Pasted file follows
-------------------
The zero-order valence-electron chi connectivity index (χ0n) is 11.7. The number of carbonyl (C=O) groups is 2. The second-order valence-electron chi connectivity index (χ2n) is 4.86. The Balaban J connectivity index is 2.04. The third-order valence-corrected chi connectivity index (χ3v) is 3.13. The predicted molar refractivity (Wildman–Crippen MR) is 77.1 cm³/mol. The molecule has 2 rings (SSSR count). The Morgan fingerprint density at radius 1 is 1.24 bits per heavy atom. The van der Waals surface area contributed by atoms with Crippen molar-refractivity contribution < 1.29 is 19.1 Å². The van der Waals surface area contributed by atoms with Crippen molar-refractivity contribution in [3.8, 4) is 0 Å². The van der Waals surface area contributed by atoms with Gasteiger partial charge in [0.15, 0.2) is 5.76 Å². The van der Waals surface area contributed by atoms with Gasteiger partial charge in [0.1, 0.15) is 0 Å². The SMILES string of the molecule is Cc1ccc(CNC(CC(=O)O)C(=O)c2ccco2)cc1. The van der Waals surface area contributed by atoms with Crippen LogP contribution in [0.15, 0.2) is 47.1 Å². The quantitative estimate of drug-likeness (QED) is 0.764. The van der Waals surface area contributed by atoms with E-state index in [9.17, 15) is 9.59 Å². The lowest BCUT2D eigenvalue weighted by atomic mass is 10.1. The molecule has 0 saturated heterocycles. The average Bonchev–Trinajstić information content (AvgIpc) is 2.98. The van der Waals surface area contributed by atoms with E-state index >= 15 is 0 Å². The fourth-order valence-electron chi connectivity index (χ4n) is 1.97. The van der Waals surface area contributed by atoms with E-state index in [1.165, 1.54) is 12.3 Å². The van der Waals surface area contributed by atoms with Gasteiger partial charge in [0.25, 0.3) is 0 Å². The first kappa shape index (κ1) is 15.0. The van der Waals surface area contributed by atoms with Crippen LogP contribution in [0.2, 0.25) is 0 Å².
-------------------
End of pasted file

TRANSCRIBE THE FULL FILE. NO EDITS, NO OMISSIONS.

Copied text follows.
The zero-order valence-electron chi connectivity index (χ0n) is 11.7. The number of carbonyl (C=O) groups is 2. The second-order valence-electron chi connectivity index (χ2n) is 4.86. The Balaban J connectivity index is 2.04. The third-order valence-corrected chi connectivity index (χ3v) is 3.13. The predicted molar refractivity (Wildman–Crippen MR) is 77.1 cm³/mol. The molecule has 2 rings (SSSR count). The Morgan fingerprint density at radius 1 is 1.24 bits per heavy atom. The van der Waals surface area contributed by atoms with Crippen molar-refractivity contribution < 1.29 is 19.1 Å². The van der Waals surface area contributed by atoms with Crippen molar-refractivity contribution in [3.8, 4) is 0 Å². The van der Waals surface area contributed by atoms with Gasteiger partial charge in [0.15, 0.2) is 5.76 Å². The van der Waals surface area contributed by atoms with Gasteiger partial charge in [0.1, 0.15) is 0 Å². The SMILES string of the molecule is Cc1ccc(CNC(CC(=O)O)C(=O)c2ccco2)cc1. The van der Waals surface area contributed by atoms with Crippen LogP contribution in [0.15, 0.2) is 47.1 Å². The quantitative estimate of drug-likeness (QED) is 0.764. The van der Waals surface area contributed by atoms with E-state index in [9.17, 15) is 9.59 Å². The lowest BCUT2D eigenvalue weighted by atomic mass is 10.1. The molecule has 0 saturated heterocycles. The average Bonchev–Trinajstić information content (AvgIpc) is 2.98. The van der Waals surface area contributed by atoms with E-state index >= 15 is 0 Å². The fourth-order valence-electron chi connectivity index (χ4n) is 1.97. The van der Waals surface area contributed by atoms with E-state index in [1.165, 1.54) is 12.3 Å². The van der Waals surface area contributed by atoms with Gasteiger partial charge in [0.25, 0.3) is 0 Å². The first kappa shape index (κ1) is 15.0. The van der Waals surface area contributed by atoms with Crippen LogP contribution in [0.2, 0.25) is 0 Å².